Mouse SNP Miner: an annotated database of mouse functional single nucleotide polymorphisms
1 Mouse Biology Unit, EMBL, Via Ramarini 32, 00016 Monterotondo, Italy
2 Engelhardt Institute of Molecular Biology, Vavilova 32, 119991 Moscow, Russia
BMC Genomics 2007, 8:24 doi:10.1186/1471-2164-8-24Published: 21 January 2007
The mapping of quantitative trait loci in rat and mouse has been extremely successful in identifying chromosomal regions associated with human disease-related phenotypes. However, identifying the specific phenotype-causing DNA sequence variations within a quantitative trait locus has been much more difficult. The recent availability of genomic sequence from several mouse inbred strains (including C57BL/6J, 129X1/SvJ, 129S1/SvImJ, A/J, and DBA/2J) has made it possible to catalog DNA sequence differences within a quantitative trait locus derived from crosses between these strains. However, even for well-defined quantitative trait loci (<10 Mb) the identification of candidate functional DNA sequence changes remains challenging due to the high density of sequence variation between strains.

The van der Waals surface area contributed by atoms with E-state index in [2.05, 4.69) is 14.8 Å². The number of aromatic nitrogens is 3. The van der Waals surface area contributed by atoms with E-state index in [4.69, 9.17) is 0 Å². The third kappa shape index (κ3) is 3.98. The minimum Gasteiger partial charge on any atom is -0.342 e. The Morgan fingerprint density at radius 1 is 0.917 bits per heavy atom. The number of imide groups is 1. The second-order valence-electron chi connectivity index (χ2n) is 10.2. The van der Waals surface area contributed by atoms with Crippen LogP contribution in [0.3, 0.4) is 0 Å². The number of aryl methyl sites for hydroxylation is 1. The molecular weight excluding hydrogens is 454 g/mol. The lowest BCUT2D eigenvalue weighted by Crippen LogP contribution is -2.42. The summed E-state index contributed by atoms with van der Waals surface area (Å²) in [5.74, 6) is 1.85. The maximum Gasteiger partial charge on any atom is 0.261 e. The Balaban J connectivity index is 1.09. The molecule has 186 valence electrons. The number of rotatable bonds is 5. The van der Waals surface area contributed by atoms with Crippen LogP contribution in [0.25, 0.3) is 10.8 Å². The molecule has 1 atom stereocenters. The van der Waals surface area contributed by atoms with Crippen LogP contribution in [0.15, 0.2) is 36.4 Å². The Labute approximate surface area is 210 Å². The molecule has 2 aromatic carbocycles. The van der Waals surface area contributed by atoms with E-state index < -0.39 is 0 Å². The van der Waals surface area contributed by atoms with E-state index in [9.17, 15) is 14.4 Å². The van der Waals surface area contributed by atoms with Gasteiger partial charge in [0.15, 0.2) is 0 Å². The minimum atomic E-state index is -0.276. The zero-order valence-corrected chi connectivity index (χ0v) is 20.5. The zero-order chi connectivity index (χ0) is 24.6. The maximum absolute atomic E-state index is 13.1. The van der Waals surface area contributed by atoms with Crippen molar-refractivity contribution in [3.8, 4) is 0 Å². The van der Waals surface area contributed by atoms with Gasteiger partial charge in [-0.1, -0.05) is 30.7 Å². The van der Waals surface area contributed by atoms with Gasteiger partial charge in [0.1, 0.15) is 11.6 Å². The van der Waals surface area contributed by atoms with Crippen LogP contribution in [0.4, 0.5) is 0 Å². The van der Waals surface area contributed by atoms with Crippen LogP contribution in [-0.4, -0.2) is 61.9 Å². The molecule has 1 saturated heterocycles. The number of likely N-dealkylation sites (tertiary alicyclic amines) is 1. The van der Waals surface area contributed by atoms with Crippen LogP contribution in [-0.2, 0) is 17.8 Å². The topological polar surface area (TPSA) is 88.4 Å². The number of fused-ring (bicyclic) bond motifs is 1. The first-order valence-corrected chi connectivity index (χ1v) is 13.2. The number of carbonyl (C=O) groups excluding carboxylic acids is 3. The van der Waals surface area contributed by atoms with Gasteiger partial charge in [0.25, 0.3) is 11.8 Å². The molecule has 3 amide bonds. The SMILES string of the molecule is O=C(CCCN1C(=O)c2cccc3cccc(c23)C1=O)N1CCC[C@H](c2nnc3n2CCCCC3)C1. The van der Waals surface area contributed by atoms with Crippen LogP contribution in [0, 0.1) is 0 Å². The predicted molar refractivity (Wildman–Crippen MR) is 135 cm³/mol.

To help identify functional DNA sequence variations within quantitative trait loci we have used the Ensembl annotated genome sequence to compile a database of mouse single nucleotide polymorphisms (SNPs) that are predicted to cause missense, nonsense, frameshift, or splice site mutations (available at http://bioinfo.embl.it/SnpApplet/ webcite). For missense mutations we have used the PolyPhen and PANTHER algorithms to predict whether amino acid changes are likely to disrupt protein function.
We have developed a database of mouse SNPs predicted to cause missense, nonsense, frameshift, and splice-site mutations. Our analysis revealed that 20% and 14% of missense SNPs are likely to be deleterious according to PolyPhen and PANTHER, respectively, and 6% are considered deleterious by both algorithms. The database also provides gene expression and functional annotations from the Symatlas, Gene Ontology, and OMIM databases to further assess candidate phenotype-causing mutations. To demonstrate its utility, we show that Mouse SNP Miner successfully finds a previously identified candidate SNP in the taste receptor, Tas1r3, that underlies sucrose preference in the C57BL/6J strain. We also use Mouse SNP Miner to derive a list of candidate phenotype-causing mutations within a previously uncharacterized QTL for response to morphine in the 129/Sv strain.